Cappadocia hot air balloon there’s always the fear when you finally do something that you’ve been anticipating for so long that it won’t be worth it.
Maybe it will be a letdown. Maybe it was overhyped.
This wasn’t one of those times.
To be honest, this wasn’t always on my bucket list but it was number one on my friend’s list so I went along begrudgingly, complaining about the cost and the 5:00 a.m. wake-up time. For all of my hesitancy and complaining this would end up being one of the highlights of more than two years of travel.
We were up before sunrise to meet our transport at 5:30 a.m. Half awake and rubbing sleep out of our eyes we were taken to the offices of Rainbow Balloons to pay, be assigned a balloon and have a small breakfast. We were then back in the transport van and being driven to the launch site.
Upon arrival, we found the pilots and handlers already inflating the balloons in a scene of organized chaos. Huge flames shot into the colorful balloons, which were lying scattered and limp across the field, causing the balloons to slowly start to expand. As the balloons were near fully inflated the handlers assisted the guests into the baskets before releasing them to the sky.
Our balloon initially had trouble getting properly inflated, despite the efforts of more than a half dozen crew members. We were still on the ground fearing we would miss the sunrise even as other balloons were being launched. The pilot and handlers quickly remedied the situation and got us up into the air.
I’m not exactly afraid of heights but I don’t love them either. As we ascended, quickly leaving the ground behind, I couldn’t resist looking over the edge and suffering a bit of vertigo. Before I had time to start freaking myself out the views quickly stole all of my attention. Cappadocia hot air balloon definitely wort it!
The pilot had us bobbing up and down through the valley, sometimes barely skimming over the treetops and sometimes soaring higher than the balloons nearest us. I managed to keep my nerves down for most of the ride but when the pilot would have the balloons “kiss” I was sure we were going to crash.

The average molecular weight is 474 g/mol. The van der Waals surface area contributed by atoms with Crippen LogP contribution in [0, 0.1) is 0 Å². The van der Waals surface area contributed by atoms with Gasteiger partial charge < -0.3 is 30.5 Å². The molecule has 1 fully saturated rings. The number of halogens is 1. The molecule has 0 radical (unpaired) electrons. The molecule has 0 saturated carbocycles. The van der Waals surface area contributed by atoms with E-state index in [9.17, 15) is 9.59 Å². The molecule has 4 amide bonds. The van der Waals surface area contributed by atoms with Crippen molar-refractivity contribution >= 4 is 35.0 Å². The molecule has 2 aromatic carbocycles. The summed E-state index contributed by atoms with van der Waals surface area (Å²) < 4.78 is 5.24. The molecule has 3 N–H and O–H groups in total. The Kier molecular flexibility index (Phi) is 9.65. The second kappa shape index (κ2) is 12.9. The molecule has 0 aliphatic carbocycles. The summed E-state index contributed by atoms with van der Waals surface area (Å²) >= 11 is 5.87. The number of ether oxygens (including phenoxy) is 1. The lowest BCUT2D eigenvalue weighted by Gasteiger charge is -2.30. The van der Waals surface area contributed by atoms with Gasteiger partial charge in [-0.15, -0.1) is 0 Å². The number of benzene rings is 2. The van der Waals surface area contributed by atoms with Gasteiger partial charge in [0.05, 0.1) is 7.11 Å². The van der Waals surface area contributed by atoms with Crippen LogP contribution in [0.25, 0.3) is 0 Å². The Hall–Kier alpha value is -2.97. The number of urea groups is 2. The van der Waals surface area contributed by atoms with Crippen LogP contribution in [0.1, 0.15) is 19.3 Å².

We spent the next hour hardly speaking, floating above some of the most amazing landscapes I have ever seen. As the sun rose and became brighter the views became even more outstanding.
It wasn’t until the pilot had safely landed us that we could fully process all that we had just seen. I’ve since been to two other destinations that offer hot air ballooning (Bagan, Myanmar, and Luxor, Egypt) and both times decided against it. The bar has been set too high, this Cappadocia hot air balloon experience was too perfect.
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Cappadocia Hot Air Balloon: Practical information
We went with Rainbow Balloons and I highly recommend them as they were completely professional and the experience was safe and hassle-free. The cost was 175 euros per person, which is comparable to the other companies. There is a discount if you pay cash rather than using a debit or credit card.
We stayed with Amor Cave House in Ürgüp. Ürgup is the town that neighbors Göreme which is where the balloons launch from. The hotel was nice and included a basic breakfast but what makes me recommend this hotel to everyone planning to visit Cappadocia is the staff. From the moment we arrived until our departure the staff went out of their way to make our stay the best possible. They are friendly, knowledgeable, and truly went above and beyond.
Travel writer and owner of the blog. My work has been featured on Fodors, Eater.com, International Living, and Great Escape Publishing, among many others. My story? Nearly six years ago, I left my job at an Oklahoma City law firm and embarked on a journey around the world. At the time, I thought I would only be gone for 6 months, but the more I traveled, the longer my bucket list became. Flashpacker describes how I travel. Rather than traveling as the normal world wise backpacker and staying in hostel dorms, I prefer a more comfortable experience, and typically stay in private rooms, take Ubers instead of taxis, and now use a suitcase instead of a backpack. Foodie, on the other hand, describes one of the key reasons why I travel. I love to pick a central “base camp” and then explore the surrounding area, really immersing myself in the culture and interacting with the people, and enjoying and exploring the food of an area is an essential part of this experience.